Or again there is his constant sympathy with America as the land of freedom, as when he writes in 1821:
"Whenever an American requests to see me (which is not unfrequently) I comply, firstly, because I respect a people who acquired their freedom by their firmness without excess; and, secondly, because these trans-Atlantic visits . . . make me feel as if talking with posterity from the other side of the Styx. In a century or two the new English and Spanish Atlantides will be masters of the old countries, in all probability, as Greece and Europe overcame their mother Asia in the older or earlier ages, as they are called."
But the classical passage in Byron declaring his faith in the ultimate freedom of man are the stanzas in '' Childe Harold '' in defence of the French Revolution (Canto III, stanzas 82-84).
It is worth while to multiply examples on this head, for the sincerity of Byron's loyalty to the cause of political freedom has sometimes in recent years been questioned.1 A poet has the right to be judged by his best, and Byron surely has the right to be ranked with Milton and Shelley as the third great English poet of republican liberty.
A Second great subject on which the substance of Byron's belief apart from the form perhaps admits of statement and illustration is the question of his pessimism and scepticism, of his creed in matters philosophical and religious,—in brief of his attitude to the great problems of human destiny, faith, and duty. Not that Byron's mind was essentially philosophical like Wordsworth's, or that his philosophy of life (if indeed he ever attained any fully articulate philosophy of life) is of permanent interest or importance apart from his poetry. But that his views on these subjects, essentially the expression of fundamental mood and temperament as they are, are extremely powerful expressions of mood and are only to be fully understood if studied in connection with his career and in their connection with one another.
Here too, as everywhere in Byron, we meet a certain formal and superficial contradiction and inconsistency in his utterances. At times he disclaims disbelief and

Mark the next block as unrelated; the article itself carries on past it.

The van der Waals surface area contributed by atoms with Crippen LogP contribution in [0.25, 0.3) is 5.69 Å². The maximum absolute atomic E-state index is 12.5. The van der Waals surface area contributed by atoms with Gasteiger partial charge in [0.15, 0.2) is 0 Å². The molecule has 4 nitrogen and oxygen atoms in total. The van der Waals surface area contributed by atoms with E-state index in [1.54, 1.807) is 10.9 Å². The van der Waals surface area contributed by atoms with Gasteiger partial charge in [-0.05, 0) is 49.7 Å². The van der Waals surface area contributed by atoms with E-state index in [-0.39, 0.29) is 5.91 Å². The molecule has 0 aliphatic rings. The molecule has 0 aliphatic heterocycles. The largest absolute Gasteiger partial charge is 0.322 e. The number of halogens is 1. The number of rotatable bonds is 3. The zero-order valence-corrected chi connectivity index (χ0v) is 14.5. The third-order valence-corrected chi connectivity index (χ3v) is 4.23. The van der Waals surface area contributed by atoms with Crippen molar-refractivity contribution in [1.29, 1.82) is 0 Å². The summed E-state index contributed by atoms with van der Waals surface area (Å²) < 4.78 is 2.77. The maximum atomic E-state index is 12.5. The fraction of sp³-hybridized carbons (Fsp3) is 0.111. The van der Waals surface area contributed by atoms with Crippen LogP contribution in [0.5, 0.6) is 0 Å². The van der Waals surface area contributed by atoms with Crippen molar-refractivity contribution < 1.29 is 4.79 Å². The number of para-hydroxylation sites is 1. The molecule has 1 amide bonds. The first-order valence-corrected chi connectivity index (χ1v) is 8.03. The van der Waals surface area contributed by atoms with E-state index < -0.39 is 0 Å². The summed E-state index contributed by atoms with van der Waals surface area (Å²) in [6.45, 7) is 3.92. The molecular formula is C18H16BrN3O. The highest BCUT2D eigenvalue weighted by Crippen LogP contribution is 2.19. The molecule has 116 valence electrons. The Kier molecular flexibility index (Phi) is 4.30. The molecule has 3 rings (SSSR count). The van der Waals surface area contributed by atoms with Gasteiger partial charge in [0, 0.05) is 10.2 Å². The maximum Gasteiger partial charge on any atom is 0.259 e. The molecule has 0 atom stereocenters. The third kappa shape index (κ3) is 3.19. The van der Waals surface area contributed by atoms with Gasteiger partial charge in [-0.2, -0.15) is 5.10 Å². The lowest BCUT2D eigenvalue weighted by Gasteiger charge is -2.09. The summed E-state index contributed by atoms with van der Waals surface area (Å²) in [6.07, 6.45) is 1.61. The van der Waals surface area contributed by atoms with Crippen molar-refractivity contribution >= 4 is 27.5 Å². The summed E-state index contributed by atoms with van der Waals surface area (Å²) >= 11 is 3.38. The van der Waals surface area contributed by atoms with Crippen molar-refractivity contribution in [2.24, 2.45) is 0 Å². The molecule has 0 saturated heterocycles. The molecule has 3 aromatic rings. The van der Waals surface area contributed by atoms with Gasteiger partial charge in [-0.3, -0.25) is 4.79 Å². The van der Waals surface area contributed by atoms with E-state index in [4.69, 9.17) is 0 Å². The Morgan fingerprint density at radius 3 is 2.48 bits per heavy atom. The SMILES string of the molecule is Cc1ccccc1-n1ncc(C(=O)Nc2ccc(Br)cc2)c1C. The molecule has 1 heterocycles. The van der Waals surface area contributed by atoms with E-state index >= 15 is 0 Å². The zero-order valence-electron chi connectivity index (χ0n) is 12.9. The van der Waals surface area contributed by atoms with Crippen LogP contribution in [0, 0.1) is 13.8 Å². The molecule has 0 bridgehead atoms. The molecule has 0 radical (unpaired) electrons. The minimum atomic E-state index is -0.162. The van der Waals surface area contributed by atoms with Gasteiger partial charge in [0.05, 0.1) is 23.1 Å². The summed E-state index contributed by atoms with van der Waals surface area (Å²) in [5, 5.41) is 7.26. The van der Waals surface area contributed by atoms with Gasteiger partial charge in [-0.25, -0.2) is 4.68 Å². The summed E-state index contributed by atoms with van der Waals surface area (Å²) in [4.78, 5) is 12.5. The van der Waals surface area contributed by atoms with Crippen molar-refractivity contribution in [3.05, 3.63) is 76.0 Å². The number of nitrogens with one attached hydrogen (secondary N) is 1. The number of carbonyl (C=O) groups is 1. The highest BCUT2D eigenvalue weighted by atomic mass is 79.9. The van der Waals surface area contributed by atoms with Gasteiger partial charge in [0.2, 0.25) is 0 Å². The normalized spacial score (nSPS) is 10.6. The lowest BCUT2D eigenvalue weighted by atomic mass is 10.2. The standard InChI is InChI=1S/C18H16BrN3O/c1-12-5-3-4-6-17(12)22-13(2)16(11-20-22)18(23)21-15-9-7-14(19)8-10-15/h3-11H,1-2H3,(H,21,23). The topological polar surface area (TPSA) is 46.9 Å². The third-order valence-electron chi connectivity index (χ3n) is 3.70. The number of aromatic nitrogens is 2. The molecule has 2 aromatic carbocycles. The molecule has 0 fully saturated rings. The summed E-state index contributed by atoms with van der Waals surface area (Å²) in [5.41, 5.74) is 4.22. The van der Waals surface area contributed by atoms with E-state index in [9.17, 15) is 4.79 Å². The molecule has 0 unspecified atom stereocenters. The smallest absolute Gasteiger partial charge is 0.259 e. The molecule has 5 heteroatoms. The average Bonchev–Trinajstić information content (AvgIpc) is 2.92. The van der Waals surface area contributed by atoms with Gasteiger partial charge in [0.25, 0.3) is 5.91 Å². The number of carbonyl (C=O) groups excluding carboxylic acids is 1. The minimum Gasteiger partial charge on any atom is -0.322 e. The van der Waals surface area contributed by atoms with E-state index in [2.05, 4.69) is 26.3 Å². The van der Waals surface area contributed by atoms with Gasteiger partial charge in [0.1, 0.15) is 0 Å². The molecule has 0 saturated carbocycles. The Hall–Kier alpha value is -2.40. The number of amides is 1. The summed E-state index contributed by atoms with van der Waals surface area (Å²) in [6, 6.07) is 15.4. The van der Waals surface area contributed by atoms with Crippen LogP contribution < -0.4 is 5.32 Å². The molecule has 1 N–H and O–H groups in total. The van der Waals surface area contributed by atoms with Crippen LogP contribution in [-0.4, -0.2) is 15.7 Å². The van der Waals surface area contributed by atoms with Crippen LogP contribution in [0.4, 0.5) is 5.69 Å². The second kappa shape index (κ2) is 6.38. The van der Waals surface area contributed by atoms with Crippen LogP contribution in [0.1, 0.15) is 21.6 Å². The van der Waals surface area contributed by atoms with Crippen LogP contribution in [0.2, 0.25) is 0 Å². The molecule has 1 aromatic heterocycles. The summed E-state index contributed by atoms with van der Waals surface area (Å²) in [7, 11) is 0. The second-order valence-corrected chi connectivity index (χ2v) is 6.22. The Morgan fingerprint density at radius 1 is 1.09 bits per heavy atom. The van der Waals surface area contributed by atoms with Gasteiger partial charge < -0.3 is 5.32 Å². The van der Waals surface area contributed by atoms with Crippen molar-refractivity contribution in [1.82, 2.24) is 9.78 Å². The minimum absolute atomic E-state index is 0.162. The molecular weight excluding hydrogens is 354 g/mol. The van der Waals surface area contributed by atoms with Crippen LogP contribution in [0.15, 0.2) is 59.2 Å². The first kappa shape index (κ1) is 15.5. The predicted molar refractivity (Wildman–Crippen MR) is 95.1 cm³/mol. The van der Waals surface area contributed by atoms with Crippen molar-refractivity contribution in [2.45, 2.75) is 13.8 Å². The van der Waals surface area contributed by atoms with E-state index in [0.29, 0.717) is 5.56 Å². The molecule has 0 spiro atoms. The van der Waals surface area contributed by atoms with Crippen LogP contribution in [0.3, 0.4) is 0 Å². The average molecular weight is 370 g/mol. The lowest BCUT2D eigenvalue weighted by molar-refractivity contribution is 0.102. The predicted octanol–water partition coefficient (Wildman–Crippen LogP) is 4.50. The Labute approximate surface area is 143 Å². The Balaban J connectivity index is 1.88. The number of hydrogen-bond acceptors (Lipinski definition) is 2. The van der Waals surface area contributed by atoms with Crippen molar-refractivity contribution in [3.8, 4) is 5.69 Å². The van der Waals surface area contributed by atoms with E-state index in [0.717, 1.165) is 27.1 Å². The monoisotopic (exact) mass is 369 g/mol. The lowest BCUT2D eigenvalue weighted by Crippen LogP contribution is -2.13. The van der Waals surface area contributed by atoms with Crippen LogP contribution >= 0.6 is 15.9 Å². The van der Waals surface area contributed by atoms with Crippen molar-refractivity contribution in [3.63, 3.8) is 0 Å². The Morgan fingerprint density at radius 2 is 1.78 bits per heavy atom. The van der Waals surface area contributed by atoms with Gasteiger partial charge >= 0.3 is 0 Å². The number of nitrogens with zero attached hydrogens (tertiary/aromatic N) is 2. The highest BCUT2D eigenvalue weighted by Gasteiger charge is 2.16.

1 As, for example, by Elze, "Life of Byron," 358.
wishes to be thought a conservative. More often he gives free and full utterance to the doubt that is in his nature and to the black despair that governs his mood. The strain of conservatism in Byron's nature was doubtless genuine and he was, as he asserted, no atheist.
He, however, was alive to modern doubts, and, earlier than Leopardi and Amiel and Schopenhauer, was infected with that disease of modern thought which was the malady of those distinguished and unhappy spirits. Moreover he had the penetration to recognize it as a disease.
"I am no bigot to infidelity," he writes to Gifford in 1813, ''and did not expect that, because I doubted the immortality of man, I should be charged with denying the existence of God. It was the comparative insignificance of ourselves and our world, when placed in competition with the mighty whole of which it is an atom, that first led me to imagine that our pretensions to eternity might be overrated. This, and being early disgusted with a Calvinistic Scotch school, where I was cudgelled to church for the first ten years of my life, afflicted me with this malady; for, after all, it is, I believe, a disease of the mind as much as other kinds of hypochondria."
In a certain sense " Manfred" and " Cain " may be called studies in doubt; they are certainly Byron's greatest poetical expression of his speculative moods and ideas. Many passages from his letters and journals read like commentaries upon these poems. As thus, when he writes to Miss Milbanke in 1814:
''Why I came here, I know not. Where I shall go to, it is useless to inquire. In the midst of myriads of the living and the dead worlds—stars—systems—infinity—why should I be anxious about an atom?"